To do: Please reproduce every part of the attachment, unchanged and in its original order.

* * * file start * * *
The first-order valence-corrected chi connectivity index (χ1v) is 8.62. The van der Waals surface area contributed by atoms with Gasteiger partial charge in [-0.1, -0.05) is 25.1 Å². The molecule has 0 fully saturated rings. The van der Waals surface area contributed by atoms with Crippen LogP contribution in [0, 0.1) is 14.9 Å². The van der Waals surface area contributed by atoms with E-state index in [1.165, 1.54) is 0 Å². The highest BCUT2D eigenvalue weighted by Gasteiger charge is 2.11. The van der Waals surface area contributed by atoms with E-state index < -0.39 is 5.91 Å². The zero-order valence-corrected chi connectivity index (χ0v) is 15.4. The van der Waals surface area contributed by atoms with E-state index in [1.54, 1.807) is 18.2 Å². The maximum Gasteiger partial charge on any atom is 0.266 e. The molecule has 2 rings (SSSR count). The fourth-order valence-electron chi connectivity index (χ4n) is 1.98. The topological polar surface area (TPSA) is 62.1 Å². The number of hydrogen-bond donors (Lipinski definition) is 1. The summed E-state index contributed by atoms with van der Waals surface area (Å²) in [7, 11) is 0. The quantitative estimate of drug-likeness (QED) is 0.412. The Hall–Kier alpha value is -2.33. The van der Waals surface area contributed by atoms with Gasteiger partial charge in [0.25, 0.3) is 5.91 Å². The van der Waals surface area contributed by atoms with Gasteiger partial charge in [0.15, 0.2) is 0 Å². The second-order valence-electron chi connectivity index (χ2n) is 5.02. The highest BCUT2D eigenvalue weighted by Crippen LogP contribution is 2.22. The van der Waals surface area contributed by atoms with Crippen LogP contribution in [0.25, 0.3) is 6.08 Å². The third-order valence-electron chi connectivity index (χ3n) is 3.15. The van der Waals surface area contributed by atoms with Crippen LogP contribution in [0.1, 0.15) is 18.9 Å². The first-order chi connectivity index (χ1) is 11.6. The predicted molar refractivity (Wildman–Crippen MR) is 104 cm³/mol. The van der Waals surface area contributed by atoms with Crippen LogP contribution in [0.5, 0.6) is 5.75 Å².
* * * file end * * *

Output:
The first-order valence-corrected chi connectivity index (χ1v) is 8.62. The van der Waals surface area contributed by atoms with Gasteiger partial charge in [-0.1, -0.05) is 25.1 Å². The molecule has 0 fully saturated rings. The van der Waals surface area contributed by atoms with Crippen LogP contribution in [0, 0.1) is 14.9 Å². The van der Waals surface area contributed by atoms with E-state index in [1.165, 1.54) is 0 Å². The highest BCUT2D eigenvalue weighted by Gasteiger charge is 2.11. The van der Waals surface area contributed by atoms with E-state index < -0.39 is 5.91 Å². The zero-order valence-corrected chi connectivity index (χ0v) is 15.4. The van der Waals surface area contributed by atoms with E-state index in [1.54, 1.807) is 18.2 Å². The maximum Gasteiger partial charge on any atom is 0.266 e. The molecule has 2 rings (SSSR count). The fourth-order valence-electron chi connectivity index (χ4n) is 1.98. The topological polar surface area (TPSA) is 62.1 Å². The number of hydrogen-bond donors (Lipinski definition) is 1. The summed E-state index contributed by atoms with van der Waals surface area (Å²) in [7, 11) is 0. The quantitative estimate of drug-likeness (QED) is 0.412. The Hall–Kier alpha value is -2.33. The van der Waals surface area contributed by atoms with Gasteiger partial charge in [0.25, 0.3) is 5.91 Å². The van der Waals surface area contributed by atoms with Gasteiger partial charge in [0.15, 0.2) is 0 Å². The second-order valence-electron chi connectivity index (χ2n) is 5.02. The highest BCUT2D eigenvalue weighted by Crippen LogP contribution is 2.22. The van der Waals surface area contributed by atoms with Crippen LogP contribution in [0.25, 0.3) is 6.08 Å². The third-order valence-electron chi connectivity index (χ3n) is 3.15. The van der Waals surface area contributed by atoms with Crippen LogP contribution in [0.1, 0.15) is 18.9 Å². The first-order chi connectivity index (χ1) is 11.6. The predicted molar refractivity (Wildman–Crippen MR) is 104 cm³/mol. The van der Waals surface area contributed by atoms with Crippen LogP contribution in [0.5, 0.6) is 5.75 Å².